You also just wrapped your headlining tour in Canada. What did you learn from your previous tours that you put into that?
I’ve learned that it’s very nerve-wracking when your name is up on the marquee, and you’re the one who’s responsible for selling the tickets. I’ve been an opening act on many tours over the years but this was my first headlining tour. It was great. We had numerous sellouts on the tour so I was really proud of my team and everything we’ve been able to accomplish, but at the same time in the back of my mind I’ve got so much farther to go. I wanna be able to do the same in the UK. I’m really determined to break into the market over here. I have a tremendous amount of respect for people like The Shires, Ward Thomas, domestic English acts that have really been able to make a go of it, as you guys say. So I’m just excited to take what I’ve learned from getting to the headliner status in Canada and move that over to the UK.
You’ve been working in the music industry for several years now – first as a songwriter and then as an artist. What is it that’s kept you going for this long?
Oh my gosh! Just love of the music. Anyone who says that their motivation doesn’t wane is a liar. I mean, it’s a tough business. I’m one of the few fortunate ones – I’m able to have success and make a pretty good living doing this, but there’s a lot of people that are not as fortunate, you know. It’s a really hard business. I think it’s important to give yourself a break every now and then because it can definitely consume you, especially all the BS that comes along with being in the music business. But I’ll go through times where I’m not feeling very motivated and have writer’s block or whatever, maybe, but then I’ll eventually get through it and write a great song.
You know, Denim On Denim is the prime example of that. It was kind of a really dark time, I was going through a lot of stuff and I was having a hard time writing songs. And you just gotta push through and eventually we got Denim On Denim and it became a really big hit for me and kind of changed the game.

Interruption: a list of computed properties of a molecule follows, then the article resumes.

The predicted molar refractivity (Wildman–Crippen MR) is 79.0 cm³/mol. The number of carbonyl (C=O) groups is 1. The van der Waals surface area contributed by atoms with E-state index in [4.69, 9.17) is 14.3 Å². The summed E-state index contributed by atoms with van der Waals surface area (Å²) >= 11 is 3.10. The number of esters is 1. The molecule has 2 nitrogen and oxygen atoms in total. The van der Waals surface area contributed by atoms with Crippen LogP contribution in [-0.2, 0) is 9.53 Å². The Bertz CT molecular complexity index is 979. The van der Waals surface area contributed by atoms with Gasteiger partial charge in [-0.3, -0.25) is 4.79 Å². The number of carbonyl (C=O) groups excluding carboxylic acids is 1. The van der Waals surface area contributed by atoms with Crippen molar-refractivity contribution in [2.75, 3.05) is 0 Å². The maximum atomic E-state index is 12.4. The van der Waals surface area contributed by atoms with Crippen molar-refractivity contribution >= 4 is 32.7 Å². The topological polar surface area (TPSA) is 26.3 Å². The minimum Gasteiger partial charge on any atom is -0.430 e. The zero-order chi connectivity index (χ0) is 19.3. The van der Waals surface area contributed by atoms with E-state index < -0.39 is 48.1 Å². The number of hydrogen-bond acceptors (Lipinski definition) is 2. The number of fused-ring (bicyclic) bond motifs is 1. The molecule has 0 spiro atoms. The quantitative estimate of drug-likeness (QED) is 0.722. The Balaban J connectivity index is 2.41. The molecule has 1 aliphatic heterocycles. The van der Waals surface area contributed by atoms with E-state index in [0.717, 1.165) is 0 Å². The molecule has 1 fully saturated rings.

What song do you wish you’d written?
Oh my goodness! Wow. That is… That is a tough one, my goodness. I mean, shoot, anything by The Beatles, let’s just toss that in there, you know? But I’m a huge Ed Sheeran fan. I mean, Shape Of You is a jam. I’d take that one. That’s one of the best songs I’ve heard in the last 10 years, easily. But yeah, I’ve got so many songwriting crushes. I just respect songwriters so much. Because it really is hard to write a hit song. If it was easy everyone would be doing it, you know?
What do the next six months or so look like for you?
Yeah, coming back for Buckle & Boots, I mean that’s coming up real soon. Coming back for Country Music Week here in the UK in October. Hopefully being able to do a UK headlining tour here at some point very soon. I’m just, as I say I’m dedicated, I’m determined to break into the market, so I’m gonna come over here and do a tour and if I’m lucky people will show up.